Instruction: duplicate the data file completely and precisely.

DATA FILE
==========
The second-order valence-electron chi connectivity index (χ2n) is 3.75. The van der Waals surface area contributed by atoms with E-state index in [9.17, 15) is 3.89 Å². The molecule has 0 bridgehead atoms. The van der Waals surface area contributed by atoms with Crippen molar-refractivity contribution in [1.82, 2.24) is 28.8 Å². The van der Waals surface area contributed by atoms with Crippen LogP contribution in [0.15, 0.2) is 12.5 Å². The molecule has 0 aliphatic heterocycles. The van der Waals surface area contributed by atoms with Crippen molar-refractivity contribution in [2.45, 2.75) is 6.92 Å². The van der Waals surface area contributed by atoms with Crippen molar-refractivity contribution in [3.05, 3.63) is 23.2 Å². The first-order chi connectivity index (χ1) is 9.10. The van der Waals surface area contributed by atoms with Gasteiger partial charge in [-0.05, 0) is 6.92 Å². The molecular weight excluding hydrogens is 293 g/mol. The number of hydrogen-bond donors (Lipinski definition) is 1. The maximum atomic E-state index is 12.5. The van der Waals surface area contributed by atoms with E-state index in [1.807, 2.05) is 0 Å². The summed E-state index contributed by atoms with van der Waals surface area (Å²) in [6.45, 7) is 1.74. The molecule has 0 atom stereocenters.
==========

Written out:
The second-order valence-electron chi connectivity index (χ2n) is 3.75. The van der Waals surface area contributed by atoms with E-state index in [9.17, 15) is 3.89 Å². The molecule has 0 bridgehead atoms. The van der Waals surface area contributed by atoms with Crippen molar-refractivity contribution in [1.82, 2.24) is 28.8 Å². The van der Waals surface area contributed by atoms with Crippen LogP contribution in [0.15, 0.2) is 12.5 Å². The molecule has 0 aliphatic heterocycles. The van der Waals surface area contributed by atoms with Crippen molar-refractivity contribution in [2.45, 2.75) is 6.92 Å². The van der Waals surface area contributed by atoms with Crippen molar-refractivity contribution in [3.05, 3.63) is 23.2 Å². The first-order chi connectivity index (χ1) is 9.10. The van der Waals surface area contributed by atoms with Gasteiger partial charge in [-0.05, 0) is 6.92 Å². The molecular weight excluding hydrogens is 293 g/mol. The number of hydrogen-bond donors (Lipinski definition) is 1. The maximum atomic E-state index is 12.5. The van der Waals surface area contributed by atoms with E-state index in [1.807, 2.05) is 0 Å². The summed E-state index contributed by atoms with van der Waals surface area (Å²) in [6.45, 7) is 1.74. The molecule has 0 atom stereocenters.